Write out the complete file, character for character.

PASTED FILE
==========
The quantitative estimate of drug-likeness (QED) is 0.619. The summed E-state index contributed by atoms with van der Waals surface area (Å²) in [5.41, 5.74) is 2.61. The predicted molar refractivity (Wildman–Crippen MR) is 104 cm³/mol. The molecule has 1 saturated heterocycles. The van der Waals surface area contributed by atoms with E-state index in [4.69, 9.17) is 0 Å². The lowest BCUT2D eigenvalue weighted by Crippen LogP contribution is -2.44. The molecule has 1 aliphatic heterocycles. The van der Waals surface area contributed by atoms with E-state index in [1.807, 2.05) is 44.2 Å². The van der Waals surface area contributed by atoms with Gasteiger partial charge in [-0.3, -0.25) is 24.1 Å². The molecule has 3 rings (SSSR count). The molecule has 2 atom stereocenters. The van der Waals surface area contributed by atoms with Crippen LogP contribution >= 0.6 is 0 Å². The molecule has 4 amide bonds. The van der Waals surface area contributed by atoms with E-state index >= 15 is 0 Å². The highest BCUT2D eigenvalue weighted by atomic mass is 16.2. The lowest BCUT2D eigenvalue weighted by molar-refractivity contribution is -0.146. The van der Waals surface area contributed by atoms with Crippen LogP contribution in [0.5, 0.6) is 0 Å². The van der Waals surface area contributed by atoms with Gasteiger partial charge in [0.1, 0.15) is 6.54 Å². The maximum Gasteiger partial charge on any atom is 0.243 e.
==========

The quantitative estimate of drug-likeness (QED) is 0.619. The summed E-state index contributed by atoms with van der Waals surface area (Å²) in [5.41, 5.74) is 2.61. The predicted molar refractivity (Wildman–Crippen MR) is 104 cm³/mol. The molecule has 1 saturated heterocycles. The van der Waals surface area contributed by atoms with E-state index in [4.69, 9.17) is 0 Å². The lowest BCUT2D eigenvalue weighted by Crippen LogP contribution is -2.44. The molecule has 1 aliphatic heterocycles. The van der Waals surface area contributed by atoms with E-state index in [1.807, 2.05) is 44.2 Å². The van der Waals surface area contributed by atoms with Gasteiger partial charge in [-0.3, -0.25) is 24.1 Å². The molecule has 3 rings (SSSR count). The molecule has 2 atom stereocenters. The van der Waals surface area contributed by atoms with Crippen LogP contribution >= 0.6 is 0 Å². The molecule has 4 amide bonds. The van der Waals surface area contributed by atoms with E-state index >= 15 is 0 Å². The highest BCUT2D eigenvalue weighted by atomic mass is 16.2. The lowest BCUT2D eigenvalue weighted by molar-refractivity contribution is -0.146. The van der Waals surface area contributed by atoms with Crippen LogP contribution in [0.5, 0.6) is 0 Å². The van der Waals surface area contributed by atoms with Gasteiger partial charge in [0.1, 0.15) is 6.54 Å². The maximum Gasteiger partial charge on any atom is 0.243 e.